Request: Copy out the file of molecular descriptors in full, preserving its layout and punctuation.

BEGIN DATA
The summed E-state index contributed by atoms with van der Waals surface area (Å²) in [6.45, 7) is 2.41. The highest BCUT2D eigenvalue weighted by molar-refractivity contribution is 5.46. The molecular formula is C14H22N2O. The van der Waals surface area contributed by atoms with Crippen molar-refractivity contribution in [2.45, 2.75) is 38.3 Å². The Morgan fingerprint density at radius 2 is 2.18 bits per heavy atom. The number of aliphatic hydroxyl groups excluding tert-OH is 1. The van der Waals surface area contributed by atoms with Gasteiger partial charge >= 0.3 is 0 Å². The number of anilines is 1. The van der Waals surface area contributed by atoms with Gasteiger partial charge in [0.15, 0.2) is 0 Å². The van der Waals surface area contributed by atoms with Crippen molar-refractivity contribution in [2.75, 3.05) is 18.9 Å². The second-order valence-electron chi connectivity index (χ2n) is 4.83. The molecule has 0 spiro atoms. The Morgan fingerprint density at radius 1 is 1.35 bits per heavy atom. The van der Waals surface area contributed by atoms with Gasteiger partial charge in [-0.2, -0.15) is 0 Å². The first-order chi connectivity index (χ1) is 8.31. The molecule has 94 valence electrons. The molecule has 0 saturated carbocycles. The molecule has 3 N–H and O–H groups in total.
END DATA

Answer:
The summed E-state index contributed by atoms with van der Waals surface area (Å²) in [6.45, 7) is 2.41. The highest BCUT2D eigenvalue weighted by molar-refractivity contribution is 5.46. The molecular formula is C14H22N2O. The van der Waals surface area contributed by atoms with Crippen molar-refractivity contribution in [2.45, 2.75) is 38.3 Å². The Morgan fingerprint density at radius 2 is 2.18 bits per heavy atom. The number of aliphatic hydroxyl groups excluding tert-OH is 1. The van der Waals surface area contributed by atoms with Gasteiger partial charge >= 0.3 is 0 Å². The number of anilines is 1. The van der Waals surface area contributed by atoms with Gasteiger partial charge in [0.15, 0.2) is 0 Å². The van der Waals surface area contributed by atoms with Crippen molar-refractivity contribution in [2.75, 3.05) is 18.9 Å². The second-order valence-electron chi connectivity index (χ2n) is 4.83. The molecule has 0 spiro atoms. The Morgan fingerprint density at radius 1 is 1.35 bits per heavy atom. The van der Waals surface area contributed by atoms with Gasteiger partial charge in [-0.2, -0.15) is 0 Å². The first-order chi connectivity index (χ1) is 8.31. The molecule has 94 valence electrons. The molecule has 0 saturated carbocycles. The molecule has 3 N–H and O–H groups in total.